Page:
Asus Eee PC 901 review
A fine improvement over the Eee PC 900, with longer battery life and sleeker looks - but its rivals are sneaking up on the Eee with every release.
Review Date: 16 Jun 2008
Reviewed By: David Bayon
Price when reviewed: (£319 inc VAT)
UPDATE: We have now received a full XP version of the 901. Click here to jump directly to the updated battery life results.
With new pretenders to the throne growing in both number and popularity, the mini-notebook that started it all must adapt to stay ahead of the pack. Thus, Asus is launching the Eee PC 901 - less of a whole new model, more an Atomic Eee PC 900 with added curves.
To recap, the 900 brought the original Eee up to the specification most people were clamouring for: an 8.9in, 1,024 x 600 screen, a more sensible 1GB of RAM and up to 20GB of solid-state storage. The Eee was finally a proper, usable laptop rather than an early adopter's novelty item.
But with a 900MHz Intel Celeron processor under the hood, it still lacked power compared to full-sized laptops; and despite this the battery failed to offer the necessary juice for a full day's work. The price also rose to £329 inc VAT, moving uncomfortably away from the original ground-breaking concept of a cheap-as-chips runaround laptop.
The Eee PC 901 doesn't do much to refute that last criticism (the price has only dropped to £319 inc VAT), but in every other respect it's a step forward. As our first look showed, the chassis has been smoothed, glossed and rounded to make it more attractive to consumers, and Asus has taken its own name off in favour of the ever-expanding Eee PC brand. A new hinge also feels more solid than the previous mechanism.
The MacBook-inspired multitouchpad on the 900 got a lot of praise, and it's still here on the 901. The mouse buttons, however, have been rejigged, with a full silver frame now surrounding the pad, bringing the buttons into line with Asus' other laptop families. They're responsive and quite firm, but a bit too clicky for our liking - and the touchpad on our sample didn't quite sit flush with them.
The real improvements, however, are internal. We've been hearing about Intel's Atom for eons now, and the Eee PC 901 finally gives us what we've waited for: the Atom N270. It runs at 1.6GHz, with 512KB of L2 cache and a 533MHz front side bus; has a thermal design power of just 2.5W, and an idle power consumption as low as 30mW - it promises similar performance to an old Celeron, but with hugely increased efficiency.
Running Linux the 901 felt responsive and smooth, just as the 900 did. As we expected, you still can't push the Eee too hard and expect it to remain snappy, but in our XP benchmarks (all of which it completed, unlike the 900) it actually performed pretty well. The 901 and its Atom scored similarly to the 900's Celeron in our Office and 2D graphics tests, yet proved 37% quicker at video encoding and 33% slower with audio - a mixed bag overall.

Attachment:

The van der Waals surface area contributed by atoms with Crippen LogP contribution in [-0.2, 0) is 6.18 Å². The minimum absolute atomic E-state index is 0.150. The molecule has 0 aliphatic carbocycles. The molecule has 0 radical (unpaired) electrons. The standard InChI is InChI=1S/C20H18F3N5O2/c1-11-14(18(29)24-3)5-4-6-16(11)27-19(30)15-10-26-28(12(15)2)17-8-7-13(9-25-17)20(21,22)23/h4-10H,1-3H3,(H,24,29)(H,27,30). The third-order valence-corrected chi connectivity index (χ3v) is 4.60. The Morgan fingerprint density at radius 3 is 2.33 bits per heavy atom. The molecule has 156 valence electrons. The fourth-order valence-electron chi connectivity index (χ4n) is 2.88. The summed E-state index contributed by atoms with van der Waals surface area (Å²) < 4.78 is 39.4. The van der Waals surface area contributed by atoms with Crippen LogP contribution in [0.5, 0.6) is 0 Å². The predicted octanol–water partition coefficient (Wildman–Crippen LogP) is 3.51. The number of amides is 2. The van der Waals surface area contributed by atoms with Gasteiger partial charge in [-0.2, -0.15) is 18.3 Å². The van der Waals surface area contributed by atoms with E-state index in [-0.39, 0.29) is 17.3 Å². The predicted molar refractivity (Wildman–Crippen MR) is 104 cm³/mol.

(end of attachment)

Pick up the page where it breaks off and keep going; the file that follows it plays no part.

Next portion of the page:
As well as the Atom processor, Asus has also fitted a new 802.11n wireless module and a Bluetooth adapter, both of which extend the Eee's appeal to those on the move. The physical ports haven't changed, so you get VGA, three USB, Ethernet and a memory card reader.
- Europol warns: public Wi-Fi isn't safe
- Privacy groups challenge Facebook's WhatsApp buy
- IDC: iPad intertia opens door for Windows tablets
- Chip breakthrough to eliminate checkout queues
- Rivals put on notice as Spotify snaps up The Echo Nest
- Windows 8.1 Update 1 leaks via Microsoft's website
- Bitcoin "founder" says: you've got the wrong man
- Has bitcoin creator been found?
- HTC Desire 310: more competition for the Moto G
- Mozilla questions why Dell charges £16 to install Firefox
- Move over Delia: IBM Watson is cooking tonight
- Eric Schmidt on the double-edged smartphone: friend and foe
- Getty joins the race to the bottom
- Hour of Code: five steps to learn how to code
- Sony Xperia Z2 Tablet review: first look
- Sony Xperia Z2 review: first look
- Samsung Galaxy Gear 2 review: first look
- Nokia XL review: first look
- Samsung Galaxy S5 review: first look
- Nokia X review: first look
- Make the most of your mobile data
- Old-school internet scams: five that just won't die
- Bitcoin believers not worried by Mt. Gox disarray
- How to hack your car
- Small server vs cloud: which is best for SMBs?
- Block party: why do millions play Minecraft?
- What to do if you’re still on Windows XP
- Microsoft Word: top 20 secret features
- Measuring me: is your body the future of security?
- The best mobile apps for business
- Windows Server 2012 R2: how the Datacenter edition could change SMBs
- Invoices and VAT: how to set up your documents correctly
- Nexus 5 vs Samsung Galaxy S4 Active: the best phone for avoiding screen burn
- How much is a social user worth?
- The key to choosing a secure password
- Thunderbolt Bridge: a fast Mac migration tool
- Should you advertise on Twitter?
- How to track a lost smartphone
- Self-publishing success: the best way to sell your book
- 1.6TB SSD: why would you need one?